According to the blueprint, modern transportation networks built for CPEC will link seaports in Gwadar and Karachi with northern Pakistan, as well as points further north in western China and Central Asia. As shown on the map below, the corridor’s route goes from Kashgar, a large city in China’s Xinjiang Province in the north, linking the large cities of Pakistan including Islamabad and Lahore, and reaching Gwadar in the south — its total length exceeds 3000 kilometers.

China-Pakistan
Map: China–Pakistan Economic Corridor, 18 May 2017, commons.wikimedia.org © Javedpk05

What are the achievements of CPEC? Figures presented by the Chinese ambassador to Pakistan stated that by the end of 2021, after more than 8 years’ construction, CPEC has brought direct investment totaling USD 25.4 billion, while 46 projects have been completed or under construction.

Pakistani officials also predict that CPEC will result in the creation of upwards of 2.3 million jobs between 2015 and 2030 and add 2 – 2.5% to the country’s annual economic growth.

CPEC is not only an important milestone in the history of China-Pakistan friendship, but also represents a model project among the six major economic corridors of China’s Belt and Road Initiative.

All-weather friendship and shadows cast over the CPEC

Among China’s diplomatic relations, Pakistan occupies an important position. Both countries vow to advance an all-weather strategic cooperative partnership between to ever higher levels, and China’s Foreign Minister Wang Yi has described China and Pakistan as “iron brothers” who have forged time-tested friendship.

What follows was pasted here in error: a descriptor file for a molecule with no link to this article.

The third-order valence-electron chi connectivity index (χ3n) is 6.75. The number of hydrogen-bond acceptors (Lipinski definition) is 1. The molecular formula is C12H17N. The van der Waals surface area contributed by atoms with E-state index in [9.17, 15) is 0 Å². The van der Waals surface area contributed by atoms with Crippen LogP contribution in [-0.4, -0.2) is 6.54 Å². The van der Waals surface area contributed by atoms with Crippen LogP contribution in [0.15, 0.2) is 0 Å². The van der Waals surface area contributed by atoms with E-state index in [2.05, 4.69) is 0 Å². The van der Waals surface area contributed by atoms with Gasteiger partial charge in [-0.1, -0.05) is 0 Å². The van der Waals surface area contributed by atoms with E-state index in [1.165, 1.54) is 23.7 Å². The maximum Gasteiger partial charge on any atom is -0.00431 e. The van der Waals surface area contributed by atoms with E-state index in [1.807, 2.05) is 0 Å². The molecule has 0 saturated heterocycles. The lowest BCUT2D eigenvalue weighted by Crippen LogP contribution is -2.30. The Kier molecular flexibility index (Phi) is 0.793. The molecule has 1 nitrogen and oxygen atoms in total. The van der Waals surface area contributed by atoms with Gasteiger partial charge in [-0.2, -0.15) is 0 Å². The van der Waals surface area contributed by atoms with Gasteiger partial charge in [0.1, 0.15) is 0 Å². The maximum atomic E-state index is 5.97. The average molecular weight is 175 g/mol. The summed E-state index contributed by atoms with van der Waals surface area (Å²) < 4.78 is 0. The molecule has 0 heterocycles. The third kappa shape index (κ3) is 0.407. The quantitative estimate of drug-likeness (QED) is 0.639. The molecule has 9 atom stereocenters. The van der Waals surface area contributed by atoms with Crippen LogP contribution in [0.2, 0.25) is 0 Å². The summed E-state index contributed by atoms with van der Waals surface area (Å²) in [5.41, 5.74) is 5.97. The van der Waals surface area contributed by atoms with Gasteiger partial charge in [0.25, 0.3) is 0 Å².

In February 2022, when Prime Minister Imran Khan of Pakistan visited China during the winter Olympics, both sides reiterated in a joint statement that the close strategic ties and deep-rooted friendship between Pakistan and China are strong and timeless.

The Pakistan Foreign Minister also promised further protection for Chinese nationals. In a joint statement on 22 May 2022, “The two sides agreed to issue an ‘enhanced version’ for safeguarding the safety of Chinese personnel, institutions and projects in Pakistan, and will formulate specific plans for implementation as soon as possible”.

However, the continuing terror attacks targeting Chinese has cast a shadow on the prospects of the CPEC and the friendship between China and Pakistan. It is still unclear how the new Pakistan government will cope with the separatist activities and balance powers between China and the US. An unclear future would also create further political and geopolitical issues for China’s Belt and Road Initiative and its general foreign policy.

Picture: Islamabad, 15 May 2022, Pakistani Foreign Minister Bilawal Bhutto Zardari (L) pays his tribute to the Chinese victims of the terrorist attack during a memorial service in Islamabad, capital of Pakistan on May 14, 2022. The Pakistani Foreign Ministry on Saturday held a memorial service for the Chinese teachers killed in the terrorist attack at the Confucius Institute of the University of Karachi. © IMAGO / Xinhua